The Future of the American Jew

By Mordecai M. Kaplan | Go to book overview

CHAPTER ELEVEN
THE NEXT STAGE IN RELIGION

1
WHY A NEW STAGE?

If Jewish civilization will emerge alive from its present crisis, it will emerge considerably strengthened. Its principal strength will consist in the new stage of growth that its religion will have undergone. The present stage which is rapidly coming to a close, and which has been based upon an other-worldly outlook, was itself preceded by two early stages. The first stage coincided, on the whole, with the era from Israel's conquest of Canaan to the fall of the First Temple. It may be designated theophanic, because the frequent self-manifestation of Deity through visible and audible means was then assumed to be an actual experience on which men could rely for guidance in their everyday conduct and problems. The second stage coincided with the era of the Second Temple, and may be designated theocratic. That term implies that the organization of the Jewish Commonwealth was based upon a written Torah, of which God was assumed to be the author, and that its affairs were administered by a priestly clan explicitly designated by God as His chosen servitors.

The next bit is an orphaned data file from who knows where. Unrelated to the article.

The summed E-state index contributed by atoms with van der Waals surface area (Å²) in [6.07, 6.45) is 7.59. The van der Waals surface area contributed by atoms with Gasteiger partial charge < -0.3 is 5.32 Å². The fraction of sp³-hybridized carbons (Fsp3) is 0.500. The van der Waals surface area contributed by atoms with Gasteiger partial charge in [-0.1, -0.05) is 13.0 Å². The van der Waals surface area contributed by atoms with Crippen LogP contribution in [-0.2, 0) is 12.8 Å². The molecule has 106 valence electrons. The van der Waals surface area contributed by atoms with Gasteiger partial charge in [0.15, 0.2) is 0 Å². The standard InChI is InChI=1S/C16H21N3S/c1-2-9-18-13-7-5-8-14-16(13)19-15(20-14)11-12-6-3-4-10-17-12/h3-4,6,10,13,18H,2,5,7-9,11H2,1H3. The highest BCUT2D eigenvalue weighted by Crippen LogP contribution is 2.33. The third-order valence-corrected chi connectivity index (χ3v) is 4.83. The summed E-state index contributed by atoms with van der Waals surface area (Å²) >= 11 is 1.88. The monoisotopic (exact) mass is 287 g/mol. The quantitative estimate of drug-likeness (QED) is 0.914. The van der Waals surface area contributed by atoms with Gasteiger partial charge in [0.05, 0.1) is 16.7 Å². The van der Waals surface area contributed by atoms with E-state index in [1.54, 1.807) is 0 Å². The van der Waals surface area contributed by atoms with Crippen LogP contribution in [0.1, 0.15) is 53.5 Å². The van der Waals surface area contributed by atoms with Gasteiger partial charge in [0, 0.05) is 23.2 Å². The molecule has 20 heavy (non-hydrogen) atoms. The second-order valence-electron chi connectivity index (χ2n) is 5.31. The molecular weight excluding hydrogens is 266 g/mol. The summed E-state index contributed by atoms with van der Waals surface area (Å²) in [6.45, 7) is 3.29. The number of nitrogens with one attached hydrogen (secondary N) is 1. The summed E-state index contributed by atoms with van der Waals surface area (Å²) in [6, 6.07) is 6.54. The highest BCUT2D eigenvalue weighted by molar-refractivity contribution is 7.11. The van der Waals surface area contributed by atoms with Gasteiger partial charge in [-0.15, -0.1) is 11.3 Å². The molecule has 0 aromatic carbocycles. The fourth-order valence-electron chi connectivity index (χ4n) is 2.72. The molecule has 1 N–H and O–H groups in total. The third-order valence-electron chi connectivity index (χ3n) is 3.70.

After having thus passed through three stages, the theopbanic, the theocratic and the other-worldly, Jewish religion is about to enter upon a fourth stage, which may be designated spiritual. It will not be a new religion; it will be a new method of spiritual adjustment. It will be the Jewish embodiment of the spiritual religion which will have to come into being among all civilizations, if civilization as such is to survive at all. Such spiritual religion will not be the creation of any one thinker; it will be the product and synthesis of the various endeavors by men who have faith in reason, who love truth and who possess the power to see life steadily and whole.

All civilizations that wish to escape destruction will have to avail themselves of this method of spiritual adjustment. Civilizations will henceforth have to make spiritual life compatible with freedom of conscience as well as of thought. This can come about only as men learn to realize that religion should concern itself less with specific doctrines and prescribed rules, and more with discovering a method of spiritual adjustment which may have universal application.

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